2. Motivation

Laser beam and pulsed current gas metal arc (GMA) based techniques could join thin metallic sheets of dissimilar materials at a very low power with moderate to reasonable high speed. The recently reported studies on application of laser beam and GMA based processes for joining of aluminium to steel sheets involved primarily the assessment of growth of intermetallic phase layer thickness with nature of IMCs at the joint interface and the corresponding joint strengths6,7,10,11). Laser beam and GMA based processes commonly employed pure Al, Al-Si, Al-Mg filler wires as well as without filler wire in joining aluminium to steel sheets5-7,10-14). Several authors found phase layer thickness in the range of 0.9 ~ 30 μm with corresponding joint strength around 80 ~ 201 MPa using pure Al, Al-Si, Al-Mg filler wires7,10-12,14,15). In another case, a heat input of 200 J mm-1 generated the phase layer thickness in the range of 3 ~ 5 μm with maximum joint strength around 200 MPa6). Most of the available studies reported usage of different types of filler wires with widely varying range of the heat input and phase layer thickness to obtain a sound and defect-free joint. In the present study, the current applications of laser beam and GMA based joining processes to make a suitable joint between aluminium alloys and different types of steel sheets are presented. The influence of joining parameters such as heat input, filler wire types and varieties of steel surface coating on growth of phase layer at the joint interface and corresponding joint strength are illustrated further in details.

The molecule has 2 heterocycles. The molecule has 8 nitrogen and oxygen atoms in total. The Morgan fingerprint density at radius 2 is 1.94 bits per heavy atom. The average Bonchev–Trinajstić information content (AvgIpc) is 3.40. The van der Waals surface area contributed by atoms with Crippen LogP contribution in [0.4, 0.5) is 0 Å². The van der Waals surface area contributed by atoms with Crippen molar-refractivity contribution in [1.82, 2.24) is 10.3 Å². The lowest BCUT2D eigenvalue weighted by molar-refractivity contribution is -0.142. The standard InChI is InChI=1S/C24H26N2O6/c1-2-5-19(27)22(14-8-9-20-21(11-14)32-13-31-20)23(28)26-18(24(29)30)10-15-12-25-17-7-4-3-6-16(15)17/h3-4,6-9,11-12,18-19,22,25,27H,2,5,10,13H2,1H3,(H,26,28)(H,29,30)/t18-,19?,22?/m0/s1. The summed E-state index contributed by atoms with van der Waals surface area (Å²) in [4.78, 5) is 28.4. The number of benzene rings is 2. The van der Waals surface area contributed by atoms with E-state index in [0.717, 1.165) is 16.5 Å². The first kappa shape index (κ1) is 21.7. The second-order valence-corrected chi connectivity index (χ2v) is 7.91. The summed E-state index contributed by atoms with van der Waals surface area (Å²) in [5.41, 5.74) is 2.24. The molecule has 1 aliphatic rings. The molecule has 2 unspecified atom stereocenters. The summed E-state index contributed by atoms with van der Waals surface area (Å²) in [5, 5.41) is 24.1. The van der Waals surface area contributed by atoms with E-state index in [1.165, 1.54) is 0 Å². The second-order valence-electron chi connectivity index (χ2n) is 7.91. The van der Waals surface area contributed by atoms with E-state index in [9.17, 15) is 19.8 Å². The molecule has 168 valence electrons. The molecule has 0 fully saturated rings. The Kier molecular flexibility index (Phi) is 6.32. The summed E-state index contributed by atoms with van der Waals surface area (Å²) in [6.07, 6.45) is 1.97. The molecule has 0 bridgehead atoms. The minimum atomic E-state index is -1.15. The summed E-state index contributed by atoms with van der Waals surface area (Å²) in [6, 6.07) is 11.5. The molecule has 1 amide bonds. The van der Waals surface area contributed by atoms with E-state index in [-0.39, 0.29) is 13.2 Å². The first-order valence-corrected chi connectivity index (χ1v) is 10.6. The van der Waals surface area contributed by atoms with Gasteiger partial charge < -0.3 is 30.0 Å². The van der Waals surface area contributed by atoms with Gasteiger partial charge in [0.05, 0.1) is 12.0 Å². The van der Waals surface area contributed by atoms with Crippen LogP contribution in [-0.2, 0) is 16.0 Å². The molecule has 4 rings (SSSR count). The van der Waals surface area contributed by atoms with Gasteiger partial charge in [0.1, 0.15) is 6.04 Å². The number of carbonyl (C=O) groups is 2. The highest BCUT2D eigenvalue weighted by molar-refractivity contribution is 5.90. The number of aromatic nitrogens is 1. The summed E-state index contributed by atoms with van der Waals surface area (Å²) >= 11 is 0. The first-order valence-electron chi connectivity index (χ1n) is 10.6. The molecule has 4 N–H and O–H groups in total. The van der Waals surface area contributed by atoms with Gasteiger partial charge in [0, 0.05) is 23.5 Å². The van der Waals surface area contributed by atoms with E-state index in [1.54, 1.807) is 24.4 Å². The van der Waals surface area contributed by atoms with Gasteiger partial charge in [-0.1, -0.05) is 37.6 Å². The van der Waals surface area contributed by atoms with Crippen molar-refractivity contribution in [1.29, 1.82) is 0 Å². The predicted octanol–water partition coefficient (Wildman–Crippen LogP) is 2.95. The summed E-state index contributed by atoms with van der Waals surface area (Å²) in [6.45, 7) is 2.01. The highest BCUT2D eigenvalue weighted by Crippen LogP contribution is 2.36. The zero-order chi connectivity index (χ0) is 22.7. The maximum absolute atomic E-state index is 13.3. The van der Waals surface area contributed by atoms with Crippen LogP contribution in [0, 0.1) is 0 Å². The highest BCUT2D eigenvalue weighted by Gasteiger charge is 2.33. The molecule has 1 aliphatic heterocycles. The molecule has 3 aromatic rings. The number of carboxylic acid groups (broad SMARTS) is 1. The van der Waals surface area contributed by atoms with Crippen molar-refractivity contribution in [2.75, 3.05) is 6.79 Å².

3. Laser Beam Based Joining

Mathieu et al.17) used typical heat input range of 50 ~ 60 J mm-1 in laser beam joining of aluminium alloy to hot-dip galvanized (GI) steel sheets with Zn-15%Al filler wire. The authors reported the formation of phase layer thickness around 5 μm with joint strength of 190 ~ 230 N mm-1. A nearly similar filler wire composition was used by Dharmendra et al.18) to join 1.2 mm thick AA6016 alloy to 0.77 mm thick GI steel sheets following heat input range of 30 ~ 180 J mm-1. Fig. 1 shows that authors achieve maximum joint strength around 200 MPa for a heat input range of 60 ~ 110 J mm-1 by containing the phase layer thickness within 8 ~ 12 μm18). While, Shabadi et al.19) used a heat input of 45 J mm-1 to join 1.2 mm thick AA6016 alloy and 0.7 mm thick GI steel sheets by laser beam based process using Zn-30%Al filler wire. The phase layer thickness was found to be within 10 μm with maximum joint strength of 190 MPa19).